By Max Clarke
Richard Lambert, CBI Director-General, today said that businesses will need to do more to support and encourage young people if the new higher education funding legislation is approved by Parliament today.
In a letter to CBI members covering small and large businesses across the country, Mr Lambert said:
“The Government’s proposed higher education legislation will lead to a steep and unwelcome decline in public funding for human capital. But from a business perspective, the consequences of it failing to get the votes at this stage would be too grim to contemplate.
“At one extreme, there would be a steep cut in student numbers as universities adjusted to a much lower revenue base. At the other, the Government’s fiscal plans would be badly damaged.
“If the legislation does go through in its current form, business will have to play a much more active role than it has in the past in informing students about its likely future needs.
“It will need to help them to choose the right subjects to study, to offer relevant work experience, and where appropriate to work with universities to develop courses that will provide attractive employment for graduates.
“In a demand-led system, employers will have an interest in helping to shape the choices made by the most talented students, rather than waiting until their university career is almost over.”
Many businesses and CBI members are already widely involved in supporting students in higher education, but under the expected new student loan structure companies will need to do even more:
· Students will need much higher quality information, advice and guidance than they have today about the type of job and salary that will come with success in a particular course at a particular university
· Employers will need to do more to articulate their future needs from employees, and to spell out potential career prospects.
· Companies need to engage with potential future employees at an earlier stage in their studies than they typically do today, perhaps by providing support in the form of bursaries or other forms of sponsorship, or by offering relevant work experience, including the rebooting of much valued ‘sandwich courses’ along the way.
· Some businesses will also want to rethink their relationships with universities, as well as with individual students. If they are looking for a particular set of skills, companies may find it makes sense to work more closely with those institutions that are best able to develop relevant courses.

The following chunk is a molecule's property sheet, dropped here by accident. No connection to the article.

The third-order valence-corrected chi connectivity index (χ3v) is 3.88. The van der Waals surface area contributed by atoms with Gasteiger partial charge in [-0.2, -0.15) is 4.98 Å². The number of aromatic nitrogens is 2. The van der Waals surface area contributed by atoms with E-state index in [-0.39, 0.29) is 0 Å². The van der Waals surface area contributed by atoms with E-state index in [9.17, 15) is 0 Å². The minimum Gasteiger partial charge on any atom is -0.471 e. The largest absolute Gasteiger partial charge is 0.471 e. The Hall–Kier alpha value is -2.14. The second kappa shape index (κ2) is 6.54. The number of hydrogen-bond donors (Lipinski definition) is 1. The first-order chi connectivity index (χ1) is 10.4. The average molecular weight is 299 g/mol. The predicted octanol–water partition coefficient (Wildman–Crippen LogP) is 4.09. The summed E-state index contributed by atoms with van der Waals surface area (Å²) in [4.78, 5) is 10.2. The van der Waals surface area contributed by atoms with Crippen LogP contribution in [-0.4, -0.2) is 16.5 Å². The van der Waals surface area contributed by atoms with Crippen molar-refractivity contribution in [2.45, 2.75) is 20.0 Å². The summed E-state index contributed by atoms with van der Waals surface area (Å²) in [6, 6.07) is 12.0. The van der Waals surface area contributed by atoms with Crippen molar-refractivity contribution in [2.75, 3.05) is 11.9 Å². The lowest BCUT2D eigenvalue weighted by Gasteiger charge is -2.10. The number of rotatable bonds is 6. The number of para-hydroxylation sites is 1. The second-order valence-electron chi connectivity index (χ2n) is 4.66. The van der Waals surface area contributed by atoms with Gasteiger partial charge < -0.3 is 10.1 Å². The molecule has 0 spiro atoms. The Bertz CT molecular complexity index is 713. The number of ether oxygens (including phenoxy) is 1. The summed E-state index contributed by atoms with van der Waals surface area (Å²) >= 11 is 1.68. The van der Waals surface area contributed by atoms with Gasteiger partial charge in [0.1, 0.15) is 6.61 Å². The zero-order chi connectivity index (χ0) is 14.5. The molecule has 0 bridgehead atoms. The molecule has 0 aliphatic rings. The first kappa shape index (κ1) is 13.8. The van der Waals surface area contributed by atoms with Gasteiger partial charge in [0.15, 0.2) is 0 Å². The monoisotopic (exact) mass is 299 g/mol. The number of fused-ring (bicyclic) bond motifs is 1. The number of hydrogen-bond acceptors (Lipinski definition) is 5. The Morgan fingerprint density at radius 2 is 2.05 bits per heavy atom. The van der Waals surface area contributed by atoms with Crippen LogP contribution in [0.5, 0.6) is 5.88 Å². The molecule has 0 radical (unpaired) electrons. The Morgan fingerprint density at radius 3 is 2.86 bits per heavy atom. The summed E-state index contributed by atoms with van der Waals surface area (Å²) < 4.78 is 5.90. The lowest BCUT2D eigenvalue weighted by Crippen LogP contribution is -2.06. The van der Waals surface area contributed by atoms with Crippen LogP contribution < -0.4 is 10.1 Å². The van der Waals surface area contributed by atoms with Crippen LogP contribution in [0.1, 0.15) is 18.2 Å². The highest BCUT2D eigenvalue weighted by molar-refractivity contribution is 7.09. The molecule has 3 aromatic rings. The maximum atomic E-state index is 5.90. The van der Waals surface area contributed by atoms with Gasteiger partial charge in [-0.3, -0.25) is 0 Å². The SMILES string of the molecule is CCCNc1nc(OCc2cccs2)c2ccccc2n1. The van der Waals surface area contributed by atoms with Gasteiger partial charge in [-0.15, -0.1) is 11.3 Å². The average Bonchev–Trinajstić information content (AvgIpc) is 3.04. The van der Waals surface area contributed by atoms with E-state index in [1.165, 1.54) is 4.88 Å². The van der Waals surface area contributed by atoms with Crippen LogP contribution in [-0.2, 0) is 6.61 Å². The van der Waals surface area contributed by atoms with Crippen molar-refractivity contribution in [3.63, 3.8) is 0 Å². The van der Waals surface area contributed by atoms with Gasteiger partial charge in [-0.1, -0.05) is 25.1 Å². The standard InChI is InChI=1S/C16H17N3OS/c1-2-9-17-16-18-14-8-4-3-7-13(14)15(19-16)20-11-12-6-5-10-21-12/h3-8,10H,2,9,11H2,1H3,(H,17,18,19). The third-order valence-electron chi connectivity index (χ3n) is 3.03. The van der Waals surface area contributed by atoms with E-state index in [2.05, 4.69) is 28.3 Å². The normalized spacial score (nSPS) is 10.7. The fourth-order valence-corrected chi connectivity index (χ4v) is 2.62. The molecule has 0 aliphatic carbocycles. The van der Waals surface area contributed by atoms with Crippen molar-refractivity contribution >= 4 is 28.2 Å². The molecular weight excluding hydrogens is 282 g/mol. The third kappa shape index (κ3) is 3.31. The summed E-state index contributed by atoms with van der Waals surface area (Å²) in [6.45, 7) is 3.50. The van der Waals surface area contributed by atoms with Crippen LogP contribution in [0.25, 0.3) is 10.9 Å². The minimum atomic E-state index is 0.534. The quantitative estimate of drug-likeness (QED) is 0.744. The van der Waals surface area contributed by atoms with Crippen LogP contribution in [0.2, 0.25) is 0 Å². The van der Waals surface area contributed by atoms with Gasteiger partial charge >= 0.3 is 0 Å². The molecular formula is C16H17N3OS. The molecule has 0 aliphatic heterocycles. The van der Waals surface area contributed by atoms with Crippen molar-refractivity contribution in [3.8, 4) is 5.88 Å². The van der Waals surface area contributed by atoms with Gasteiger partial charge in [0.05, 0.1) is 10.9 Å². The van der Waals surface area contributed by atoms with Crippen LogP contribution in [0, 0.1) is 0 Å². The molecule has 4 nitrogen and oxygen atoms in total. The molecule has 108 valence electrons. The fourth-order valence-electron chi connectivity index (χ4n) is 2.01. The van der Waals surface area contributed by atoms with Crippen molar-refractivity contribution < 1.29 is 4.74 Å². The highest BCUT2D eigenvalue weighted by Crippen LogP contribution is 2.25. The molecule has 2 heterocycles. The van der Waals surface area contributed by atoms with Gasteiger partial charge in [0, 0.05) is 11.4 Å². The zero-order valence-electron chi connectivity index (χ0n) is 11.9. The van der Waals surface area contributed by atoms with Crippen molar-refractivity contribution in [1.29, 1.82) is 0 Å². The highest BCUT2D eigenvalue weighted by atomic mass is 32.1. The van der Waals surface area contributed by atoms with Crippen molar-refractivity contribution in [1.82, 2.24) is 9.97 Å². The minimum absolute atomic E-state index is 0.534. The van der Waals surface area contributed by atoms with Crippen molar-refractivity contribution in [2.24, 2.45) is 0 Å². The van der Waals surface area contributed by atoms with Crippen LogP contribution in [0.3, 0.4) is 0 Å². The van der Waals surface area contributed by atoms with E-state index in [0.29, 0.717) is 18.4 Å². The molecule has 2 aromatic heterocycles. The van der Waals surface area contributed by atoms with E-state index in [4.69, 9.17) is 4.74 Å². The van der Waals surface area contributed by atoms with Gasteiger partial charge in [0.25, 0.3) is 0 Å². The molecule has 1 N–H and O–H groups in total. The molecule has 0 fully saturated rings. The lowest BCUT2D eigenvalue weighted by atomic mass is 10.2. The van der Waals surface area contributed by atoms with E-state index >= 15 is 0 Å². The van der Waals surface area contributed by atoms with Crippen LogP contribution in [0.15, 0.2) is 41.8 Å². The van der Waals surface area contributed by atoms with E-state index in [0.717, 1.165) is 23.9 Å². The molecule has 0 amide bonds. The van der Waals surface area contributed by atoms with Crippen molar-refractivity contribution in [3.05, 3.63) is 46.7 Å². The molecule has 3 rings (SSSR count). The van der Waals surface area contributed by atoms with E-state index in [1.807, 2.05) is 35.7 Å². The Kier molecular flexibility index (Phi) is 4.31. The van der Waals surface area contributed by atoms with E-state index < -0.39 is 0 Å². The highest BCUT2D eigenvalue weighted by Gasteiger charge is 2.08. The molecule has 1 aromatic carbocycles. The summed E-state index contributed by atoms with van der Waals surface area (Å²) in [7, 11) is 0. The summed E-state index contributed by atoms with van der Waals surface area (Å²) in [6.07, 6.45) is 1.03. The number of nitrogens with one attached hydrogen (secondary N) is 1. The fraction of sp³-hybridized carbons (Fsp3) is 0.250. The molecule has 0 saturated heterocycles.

· Some employers will also look to universities to meet company-specific training needs for their existing staff, as part of their professional development.
Many CBI members are already involved in helping students improve their careers, some case study examples of what they are doing are as follows:
1. Articulating future skills needs and supporting students in choosing what to study
AstraZeneca worked with the Office of Life Sciences to shape the Government’s Blueprint for Life Sciences in the UK, to identify priority skills areas where there is a need to encourage students to study. AstraZeneca is also working with Trade Associations such as the Association of British Pharmaceutical Industry (ABPI) to ensure current and future skills needs for their sector are clearly communicated - and for students to have easy access to careers information.
2. Engaging with potential employees at an earlier stage — student sponsorship and work placements
Centrica’s graduate team is working on the 2011 Summer Placement campaign with a target of 80 work experience opportunities to be filled, and ten undergraduates are being sponsored in the 2010 academic year in partnership with seven universities. The company also created an MBA work placement programme in 2010 and delivered 14 work experience placements. The success of the first intake has seen an increased appetite across the business for these students and an intake of 20 is planned for 2011.
3. Designing and advising on business-relevant degree courses
BP and the University of Birmingham have launched a new degree programme in Mechanical Engineering which features new Design and Professional Skills modules in years 1, 2 and 3. BP supports workshop training in year 1, where undergraduates gain hands-on experience turning a design concept into a finished, functional item using a variety of metalworking and joining techniques in a fully equipped workshop. In year 2, visiting speakers from BP deliver a series of engaging lectures within the department on a range of topics, selected in partnership with the University module coordinators. In year 3, the students are required to identify a market need, develop a novel solution to the problem and prepare and present a business case to compete for an all expenses paid trip to a BP operating site somewhere in the UK.
4. Working with universities to identify and meet high-level, company-specific training needs
McDonald’s recently launched a two-year foundation degree course in Managing Business Operations, accredited by Manchester Metropolitan University. The degree is a customised version of Manchester Metropolitan University's management development programme and will be taught by a combination of classroom study, e-learning and training in the workplace.
9 December, 2010
Notes to Editors:
The CBI is the UK's leading business organisation, speaking for some 240,000 businesses that together employ around a third of the private sector workforce. With offices across the UK as well as representation in Brussels, Washington, Beijing and Delhi the CBI communicates the British business voice around the world.